Our impactFrom 2014 to 2017, the ETP-Unicef Partnership Programme worked with 350 communities in Assam to help give young people brighter futures and a good quality of life. As a result:
35,000 girls were equipped with essential skills to reduce the risk of violence, abuse, and exploitation
350 Girls Groups were set up in 104 tea communities
104 Child Protection Committees formed to protect children against trafficking and unsafe migration
1,000 front line staff trained on child protection issues to build trust between tea communities and local agencies and keep them safe.
We are delighted that in September 2019 our partnership with Unicef won the Third Sector Awards' Big Impact Award. Read more about the award.
Girls and boys Groups
Girls in tea communities are vulnerable to a range of child protection issues from abuse, child marriage, leaving education early, and trafficking. Through the ETP-Unicef Partnership Programme, which started in 2014, Girls Groups have been set up on more than 100 tea communities in Assam. They help girls understand their rights and empower girls with the confidence and knowledge to pursue their full potential.
As the programme grows so too does its reach, and we are also forming Boys Groups to support boys who have their own sets of challenges to deal with. These Groups are now being rolled out across more than a quarter of all tea estates in Assam.
The Groups act as a forum for young people to come together and discuss issues affecting them, whilst gaining the knowledge and skills they need to stay safe from harm and help lead positive change in their communities.
Binita is 15 and in Class 9 at school. She is a talented footballer and has been encouraged to train by her Girls Group. She says: “my favourite football team is my own team, right here on the estate”.
Binita’s also encouraging others in her community to make the most of education.
Girls Groups are forums where girls in tea communities meet to discuss issues facing them in their society. Binita explains that the Group spotted her talent for football and selected her for a training camp:
“the coach said I played really well and should get coaching outside the tea garden so that I can access good coaching facilities and become a professional player”.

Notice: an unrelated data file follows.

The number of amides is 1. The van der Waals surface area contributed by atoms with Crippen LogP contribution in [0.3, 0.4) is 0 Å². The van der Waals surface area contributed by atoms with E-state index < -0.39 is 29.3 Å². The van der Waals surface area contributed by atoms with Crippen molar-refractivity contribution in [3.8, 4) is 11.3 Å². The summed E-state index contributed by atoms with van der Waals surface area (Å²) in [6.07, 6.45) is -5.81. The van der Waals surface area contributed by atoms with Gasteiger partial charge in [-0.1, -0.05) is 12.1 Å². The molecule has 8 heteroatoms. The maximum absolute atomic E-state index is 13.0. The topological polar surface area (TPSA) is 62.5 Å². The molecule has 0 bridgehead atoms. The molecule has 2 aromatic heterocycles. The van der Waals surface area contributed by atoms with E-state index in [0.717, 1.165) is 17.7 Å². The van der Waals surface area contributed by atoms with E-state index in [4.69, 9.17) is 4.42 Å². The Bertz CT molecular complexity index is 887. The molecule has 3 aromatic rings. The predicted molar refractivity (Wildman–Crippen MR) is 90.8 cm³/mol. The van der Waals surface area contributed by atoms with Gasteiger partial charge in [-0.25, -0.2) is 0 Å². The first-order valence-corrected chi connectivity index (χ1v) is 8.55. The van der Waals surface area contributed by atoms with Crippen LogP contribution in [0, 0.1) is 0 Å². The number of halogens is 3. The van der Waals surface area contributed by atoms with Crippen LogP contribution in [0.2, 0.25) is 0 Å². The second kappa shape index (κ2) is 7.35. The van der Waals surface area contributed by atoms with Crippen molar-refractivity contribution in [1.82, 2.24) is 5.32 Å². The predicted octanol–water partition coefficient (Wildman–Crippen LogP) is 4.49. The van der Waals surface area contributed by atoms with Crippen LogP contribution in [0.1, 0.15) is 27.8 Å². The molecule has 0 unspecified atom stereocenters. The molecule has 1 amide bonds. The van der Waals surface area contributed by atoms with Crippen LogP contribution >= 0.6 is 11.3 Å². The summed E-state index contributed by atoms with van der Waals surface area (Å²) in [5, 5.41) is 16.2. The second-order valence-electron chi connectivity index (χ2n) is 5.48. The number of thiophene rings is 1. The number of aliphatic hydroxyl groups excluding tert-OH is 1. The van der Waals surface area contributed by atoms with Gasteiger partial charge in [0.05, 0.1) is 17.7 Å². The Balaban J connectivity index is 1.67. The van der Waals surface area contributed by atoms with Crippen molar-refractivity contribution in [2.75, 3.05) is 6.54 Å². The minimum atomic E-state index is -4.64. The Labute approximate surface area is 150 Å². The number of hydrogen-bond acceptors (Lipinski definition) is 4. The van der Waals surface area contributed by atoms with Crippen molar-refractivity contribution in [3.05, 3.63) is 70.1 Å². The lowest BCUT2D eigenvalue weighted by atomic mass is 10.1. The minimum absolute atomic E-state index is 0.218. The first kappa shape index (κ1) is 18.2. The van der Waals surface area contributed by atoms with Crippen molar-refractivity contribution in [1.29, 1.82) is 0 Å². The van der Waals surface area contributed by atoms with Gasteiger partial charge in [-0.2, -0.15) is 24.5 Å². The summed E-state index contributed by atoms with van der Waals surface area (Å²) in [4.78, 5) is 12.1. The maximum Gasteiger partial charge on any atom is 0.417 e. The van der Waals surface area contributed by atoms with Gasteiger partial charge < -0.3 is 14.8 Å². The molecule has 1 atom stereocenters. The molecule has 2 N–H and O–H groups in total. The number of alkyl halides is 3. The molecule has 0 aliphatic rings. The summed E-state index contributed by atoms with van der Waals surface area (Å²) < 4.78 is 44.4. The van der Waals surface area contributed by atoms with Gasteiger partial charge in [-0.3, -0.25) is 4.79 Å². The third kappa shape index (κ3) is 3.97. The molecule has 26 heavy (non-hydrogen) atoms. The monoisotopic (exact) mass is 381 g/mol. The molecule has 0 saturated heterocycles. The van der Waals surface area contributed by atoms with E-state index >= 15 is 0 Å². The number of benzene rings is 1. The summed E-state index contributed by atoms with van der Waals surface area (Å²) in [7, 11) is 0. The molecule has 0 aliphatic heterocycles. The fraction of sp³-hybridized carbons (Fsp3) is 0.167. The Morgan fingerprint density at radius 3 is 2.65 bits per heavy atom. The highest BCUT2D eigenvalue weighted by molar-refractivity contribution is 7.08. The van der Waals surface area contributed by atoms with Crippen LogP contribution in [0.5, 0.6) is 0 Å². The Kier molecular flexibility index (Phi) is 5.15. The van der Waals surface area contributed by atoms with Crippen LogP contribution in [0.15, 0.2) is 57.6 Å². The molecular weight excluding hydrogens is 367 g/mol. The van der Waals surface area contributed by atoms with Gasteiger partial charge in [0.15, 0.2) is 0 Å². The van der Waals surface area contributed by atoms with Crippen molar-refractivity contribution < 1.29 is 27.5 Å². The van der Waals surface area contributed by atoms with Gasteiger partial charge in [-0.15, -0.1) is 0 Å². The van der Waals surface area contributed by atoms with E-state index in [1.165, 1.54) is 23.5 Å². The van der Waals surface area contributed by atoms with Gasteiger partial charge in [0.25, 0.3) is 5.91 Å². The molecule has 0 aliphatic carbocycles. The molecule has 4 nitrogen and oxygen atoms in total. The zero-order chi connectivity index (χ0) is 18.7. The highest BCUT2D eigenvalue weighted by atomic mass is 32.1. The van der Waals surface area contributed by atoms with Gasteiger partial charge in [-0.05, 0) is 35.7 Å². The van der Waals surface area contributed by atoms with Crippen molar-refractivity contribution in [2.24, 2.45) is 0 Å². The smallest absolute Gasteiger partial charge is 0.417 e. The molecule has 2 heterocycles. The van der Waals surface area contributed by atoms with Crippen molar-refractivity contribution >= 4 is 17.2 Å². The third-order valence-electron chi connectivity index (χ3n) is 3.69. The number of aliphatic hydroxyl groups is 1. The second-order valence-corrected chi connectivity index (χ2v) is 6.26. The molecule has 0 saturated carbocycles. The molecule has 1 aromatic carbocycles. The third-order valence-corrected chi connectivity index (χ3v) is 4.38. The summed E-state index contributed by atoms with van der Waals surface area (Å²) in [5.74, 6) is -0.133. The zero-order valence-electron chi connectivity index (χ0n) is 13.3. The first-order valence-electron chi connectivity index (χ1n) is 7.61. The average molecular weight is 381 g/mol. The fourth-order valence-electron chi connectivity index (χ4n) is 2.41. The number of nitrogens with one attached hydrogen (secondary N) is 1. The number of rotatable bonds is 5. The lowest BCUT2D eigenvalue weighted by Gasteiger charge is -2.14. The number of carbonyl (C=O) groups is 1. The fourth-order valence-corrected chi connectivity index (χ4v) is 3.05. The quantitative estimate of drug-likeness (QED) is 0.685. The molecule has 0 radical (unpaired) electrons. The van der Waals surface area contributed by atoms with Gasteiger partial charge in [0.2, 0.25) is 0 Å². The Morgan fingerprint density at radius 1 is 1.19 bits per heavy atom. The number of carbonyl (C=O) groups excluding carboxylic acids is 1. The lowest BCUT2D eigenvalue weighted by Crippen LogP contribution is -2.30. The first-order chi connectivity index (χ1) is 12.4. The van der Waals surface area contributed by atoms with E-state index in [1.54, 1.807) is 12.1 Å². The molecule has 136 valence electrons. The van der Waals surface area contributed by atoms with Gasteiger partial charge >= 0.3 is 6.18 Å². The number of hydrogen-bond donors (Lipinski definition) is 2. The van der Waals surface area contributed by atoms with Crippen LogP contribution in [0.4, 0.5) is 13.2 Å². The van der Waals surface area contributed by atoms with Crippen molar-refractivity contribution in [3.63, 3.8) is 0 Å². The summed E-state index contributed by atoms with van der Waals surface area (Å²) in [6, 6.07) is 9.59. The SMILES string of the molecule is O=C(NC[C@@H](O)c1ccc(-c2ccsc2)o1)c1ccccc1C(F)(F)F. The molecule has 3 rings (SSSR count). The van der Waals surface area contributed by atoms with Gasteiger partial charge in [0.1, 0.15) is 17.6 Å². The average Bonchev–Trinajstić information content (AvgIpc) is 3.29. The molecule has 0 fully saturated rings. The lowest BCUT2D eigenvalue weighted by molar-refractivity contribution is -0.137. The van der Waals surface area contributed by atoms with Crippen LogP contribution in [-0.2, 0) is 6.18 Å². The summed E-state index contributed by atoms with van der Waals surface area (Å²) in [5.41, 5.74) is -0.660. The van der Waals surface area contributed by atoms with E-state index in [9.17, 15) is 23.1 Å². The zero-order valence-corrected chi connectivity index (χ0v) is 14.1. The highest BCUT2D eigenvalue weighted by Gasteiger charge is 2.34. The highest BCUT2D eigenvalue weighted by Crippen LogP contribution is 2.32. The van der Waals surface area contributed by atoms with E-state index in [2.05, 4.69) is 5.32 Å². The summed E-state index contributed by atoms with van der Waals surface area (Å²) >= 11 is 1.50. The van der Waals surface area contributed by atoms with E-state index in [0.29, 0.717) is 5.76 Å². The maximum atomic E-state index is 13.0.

The aspiring football star was even picked by a club from a neighbouring community; however, Binita wants to stay in her community, “my dream is to become a professional footballer and help my community in my home state, Assam”. She says “what we learn in football can help us in life. We learn in football that there are some things one person cannot do. You need a team and together we can do it”.
As well as being encouraged to pursue her sporting dreams, Binita has learned about other issues common to her community, such as child marriage:
“Since I joined the group, I realised it is not okay. I will not get married before I am 18”.
When she gets home, Binita passes what she’s learned onto her parents. She’s even successfully encouraged the parents of one girl who dropped out of school to return, “after learning about the importance of education, I persuaded her and her parents that she should go back to school”. Not only has the girl returned to school, but she’s also joined the Girls Group.
Binita’s set on becoming a professional footballer after completing her studies and helping her community. Her Girls Group will be cheering her to the finish line.
The Adolescent Girls Groups are working to improve the nutrition of women and girls by providing education on varied diets and training community workers to identify malnutrition.
Through the training more than 50% of adolescent girls now have access to iron folic acid, essential to support their health and wellbeing. Alongside providing supplements, the community workers are also teaching young girls about the importance of a wide and varied diets, and supported more than 300 girls and their families to grow their own vegetables in kitchen gardens.
Child Protection Committees
The Improving Lives programme is the biggest of its kind in Assam. It is directly and indirectly improving the lives of an estimated 250,000 women, girls and boys living in Assam.
The Girls Groups work with Child Protection Committees, which are run on the estates by Unicef as part of the programme.
Find out more
ETP has supported tea communities in India for many years.
To help address some of the challenges facing tea communities, we have led a ground-breaking project: the Plantation Community Empowerment Programme.
We are aware that while we are making some good progress, more still needs to be done in Assam, and so together with Unicef we launched an industry first, collective commitment for women, children and families in Assam.